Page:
Artists throughout history have always responded to new technologies. While some analyze the way technology influences their lives and society, others simply choose to explore the new media available to them.
Digital Artistry features the work of four FIT students who either take a look at the effects of technology on modern society or approach traditional methods of art-making, such as painting and collage, using digital tools.
I originally was going to start this project all the way back in the summer of 2016, my sophomore year of college, but soon realized what a large task it was going to be. I put the idea on the back burner for a little while until this past summer. Although the task seemed daunting still, I decided to give it a shot. To be honest I really didn’t see me going through with it all 365 days; it was tiresome, stressing, and I often felt uninspired. It wasn’t until around the 80 day mark when I truly started getting into to it and finding my groove. Now, almost reaching 300 days straight, I couldn’t imagine giving up; in fact, I think I’m going to keep it up after the initial 365 days. It allows me to sit down and get any ideas that wouldn’t typically fly in class out of my system. It definitely is challenging, but it’s the best thing I could’ve done for myself as a designer. I would recommend that everyone try doing something like this at some point in their careers, as it’s really liberating and almost meditative. I’m excited to see where I am able to take this project from here.
I think I have always been infatuated by people. If you flip through my very first sketchbooks, they’re filled with tons of potato-looking people that were meant to resemble my family and friends. I guess I’ve gotten a little better since then. As I’ve gotten older, my inspiration has shifted towards music, books, and movies; specifically how feelings and stories can be told through different mediums. Though they are just portraits, all of my paintings tell incredibly personal stories – some that I never completely share. The stories are in their eyes, their expressions, the carefully chosen props, the titles. I want my paintings to be read like a book, constantly digging up more. Humans are capable of so much – beauty, evil, loneliness, love, pain, compassion, anger, sadness. I want to capture it all.
When I was presented the idea to illustrate an issue occurring in America, I was reminded of the negative effects of social media. I love apps like Instagram and Snapchat just as much as the next person, but I am aware that their impact and addictive qualities can lead to poor mental health.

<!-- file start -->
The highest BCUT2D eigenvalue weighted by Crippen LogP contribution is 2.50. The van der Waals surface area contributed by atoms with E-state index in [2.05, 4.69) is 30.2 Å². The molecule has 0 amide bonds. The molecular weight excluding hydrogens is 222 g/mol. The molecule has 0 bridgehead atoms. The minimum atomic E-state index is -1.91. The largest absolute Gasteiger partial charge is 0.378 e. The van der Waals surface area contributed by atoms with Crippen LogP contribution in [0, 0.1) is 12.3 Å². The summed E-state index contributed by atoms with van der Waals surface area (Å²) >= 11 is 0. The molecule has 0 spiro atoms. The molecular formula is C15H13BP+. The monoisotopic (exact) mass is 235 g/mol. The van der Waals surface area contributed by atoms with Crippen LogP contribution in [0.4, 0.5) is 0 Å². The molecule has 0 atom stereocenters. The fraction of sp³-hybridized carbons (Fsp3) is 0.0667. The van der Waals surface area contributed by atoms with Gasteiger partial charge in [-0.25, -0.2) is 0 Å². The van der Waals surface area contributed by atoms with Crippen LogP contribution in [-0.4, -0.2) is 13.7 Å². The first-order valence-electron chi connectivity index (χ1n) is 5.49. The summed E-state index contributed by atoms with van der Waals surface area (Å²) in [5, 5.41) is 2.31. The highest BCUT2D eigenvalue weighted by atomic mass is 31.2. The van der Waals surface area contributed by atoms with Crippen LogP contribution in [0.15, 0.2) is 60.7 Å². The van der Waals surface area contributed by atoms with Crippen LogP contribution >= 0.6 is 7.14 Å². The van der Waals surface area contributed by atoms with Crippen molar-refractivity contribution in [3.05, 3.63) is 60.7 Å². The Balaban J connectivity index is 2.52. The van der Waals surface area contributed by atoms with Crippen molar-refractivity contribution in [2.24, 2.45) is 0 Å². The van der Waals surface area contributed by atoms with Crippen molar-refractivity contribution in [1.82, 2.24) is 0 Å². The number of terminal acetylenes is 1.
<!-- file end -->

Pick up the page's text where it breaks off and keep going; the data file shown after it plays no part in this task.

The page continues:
Our world today is often viewed through filters and ‘Facetune’ corrections, where more often than not, social media users compare themselves to others. Nowadays, it has become more procurable to convince individuals that you live an ideal life. The majority of people can probably agree that their social networks are not a mirror of their reality.
From my personal experiences using each platform, I was inspired to create a piece of art that represented the problem. As I was brainstorming, I envisioned a girl staring at her false image on social media. On one side of the reflection, she is authentic and struggling, and on the other side, her image deceives. I also took inspiration from the mythological character Narcissus. Like Narcissus, social media users can often become caught up in their appearance and be lead to calamity.
While these tools can be used to generate positivity, they can just as much develop negativity.
“The Creation of Technology Addiction”
My painting was inspired by Michelangelo’s Sistine Chapel fresco, The Creation of Adam. Instead of two human hands, I chose to paint one hand as a robot and one hand as a human. My piece represents man creating technology and the dependency that followed. Everywhere you go, people are glued to their phones. Whether you’re just walking in the street, on a date, at the movies, or even at a wedding— people are constantly texting and documenting their every minute through social media.